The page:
Israel as fetish (and is my email working?)
Last night I enjoyed a delish dinner at The Blue Line. I used the $50 gift certificate that I scored at the JCUA fundraiser. The one where I had no shame and put my name on the Dating 101 silent auction package. Yes, that one. My friend Adam came with me and we had some fancy cocktails, chips and dips and dinner. Mmmmm, sweet potato fries with sea salt on them. Yum!
From there we went to the Yom Ha’azmaut party at Subteranean. Being the old fuddy duddies that we are, we arrived on time which turned out to be an hour before the band Hedoosh actually started playing. Once we got upstairs I saw Israeli flags and a looped slideshow of Israeli scenes, my stomach began to flutter.
It is the flutter of return to a country you love. The last time I felt it (other than for America when I returned from living in London) was in 2000 when I returned to Argentina. It is distinct from the flutter of a first trip. The adrenaline courses a little faster or something… I just got that distinct, “OMG, I’m GOING TO ISRAEL IN A MATTER OF WEEKS!” feeling.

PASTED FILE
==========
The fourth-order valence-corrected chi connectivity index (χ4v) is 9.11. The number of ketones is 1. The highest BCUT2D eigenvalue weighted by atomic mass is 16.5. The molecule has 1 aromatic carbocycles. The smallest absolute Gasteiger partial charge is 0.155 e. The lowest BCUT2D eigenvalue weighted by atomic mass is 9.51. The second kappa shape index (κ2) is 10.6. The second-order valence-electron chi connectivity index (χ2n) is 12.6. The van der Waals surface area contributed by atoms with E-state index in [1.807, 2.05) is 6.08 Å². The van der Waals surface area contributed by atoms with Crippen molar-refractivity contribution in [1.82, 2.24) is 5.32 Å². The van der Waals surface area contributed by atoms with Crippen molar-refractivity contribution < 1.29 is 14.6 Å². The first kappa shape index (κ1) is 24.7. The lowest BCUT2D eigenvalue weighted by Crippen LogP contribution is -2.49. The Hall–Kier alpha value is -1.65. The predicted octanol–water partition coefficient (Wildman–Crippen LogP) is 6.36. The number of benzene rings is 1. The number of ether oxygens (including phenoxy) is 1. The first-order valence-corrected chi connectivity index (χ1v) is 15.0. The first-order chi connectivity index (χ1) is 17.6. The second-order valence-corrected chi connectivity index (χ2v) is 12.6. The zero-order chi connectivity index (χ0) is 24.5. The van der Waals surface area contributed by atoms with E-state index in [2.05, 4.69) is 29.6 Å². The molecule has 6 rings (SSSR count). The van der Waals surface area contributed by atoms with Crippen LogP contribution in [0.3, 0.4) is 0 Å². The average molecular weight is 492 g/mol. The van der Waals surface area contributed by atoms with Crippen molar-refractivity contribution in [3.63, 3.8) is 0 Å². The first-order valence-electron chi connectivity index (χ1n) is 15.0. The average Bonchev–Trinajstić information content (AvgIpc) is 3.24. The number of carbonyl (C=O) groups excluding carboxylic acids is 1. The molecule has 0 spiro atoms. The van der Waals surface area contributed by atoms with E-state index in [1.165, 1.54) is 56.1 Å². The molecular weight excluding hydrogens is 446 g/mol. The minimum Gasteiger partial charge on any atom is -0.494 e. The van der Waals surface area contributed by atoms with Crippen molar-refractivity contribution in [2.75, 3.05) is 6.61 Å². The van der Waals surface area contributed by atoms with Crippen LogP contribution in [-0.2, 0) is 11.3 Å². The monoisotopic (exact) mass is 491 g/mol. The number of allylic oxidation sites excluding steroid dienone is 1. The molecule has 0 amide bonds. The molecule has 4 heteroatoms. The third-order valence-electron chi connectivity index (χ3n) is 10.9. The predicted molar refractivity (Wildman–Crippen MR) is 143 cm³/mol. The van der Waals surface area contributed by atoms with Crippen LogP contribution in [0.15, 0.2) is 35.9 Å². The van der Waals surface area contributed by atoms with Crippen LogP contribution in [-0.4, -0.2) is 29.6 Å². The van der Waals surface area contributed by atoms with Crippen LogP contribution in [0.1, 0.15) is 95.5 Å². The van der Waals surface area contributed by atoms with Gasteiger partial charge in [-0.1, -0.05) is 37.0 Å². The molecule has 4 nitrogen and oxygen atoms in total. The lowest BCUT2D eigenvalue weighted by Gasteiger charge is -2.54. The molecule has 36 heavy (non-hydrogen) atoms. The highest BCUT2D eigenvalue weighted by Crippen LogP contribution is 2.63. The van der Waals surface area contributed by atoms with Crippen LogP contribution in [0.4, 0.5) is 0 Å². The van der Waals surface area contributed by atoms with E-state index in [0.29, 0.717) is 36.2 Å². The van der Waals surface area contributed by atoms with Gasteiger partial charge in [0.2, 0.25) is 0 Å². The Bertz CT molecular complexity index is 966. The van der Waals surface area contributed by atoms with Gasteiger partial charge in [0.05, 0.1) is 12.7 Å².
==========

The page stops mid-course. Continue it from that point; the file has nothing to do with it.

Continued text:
Then I started to consider Israel as a fetish. Not in sexual terms, but in the way that some American Jews relate to the country. Perhaps more specifically, and possibly more in a sexual way, how we relate to the Israeli Defense Force. And then I wonder, “Have I made Israel into a fetish? Or do I somehow have a mature, consenting relationship with the nation?”
No, that’s impossible. As far as knowledge about Israel, Zionism, politics, and language, I’ve barely scratched the surface. Am I better for rockin on Israeli Independance Day instead of reading a book on history? Should I have been studying Hebrew instead of kvetching that the band was just a little too loud?
I clearly have no answers, just questions. How do you translate attendance at a concert into a meaningful relationship with Israel or with Judaism? Or is the attendance enough?
I know that my way of being Jewish isn’t the only way and I would hate it if it was. I love knowing more observant Jews and I love knowing vehemently secular Jews. I don’t totally understand either, but I want them both in my life and in my community. And I know this isn’t an original post, it is just what Yom Ha’azmaut got me thinking.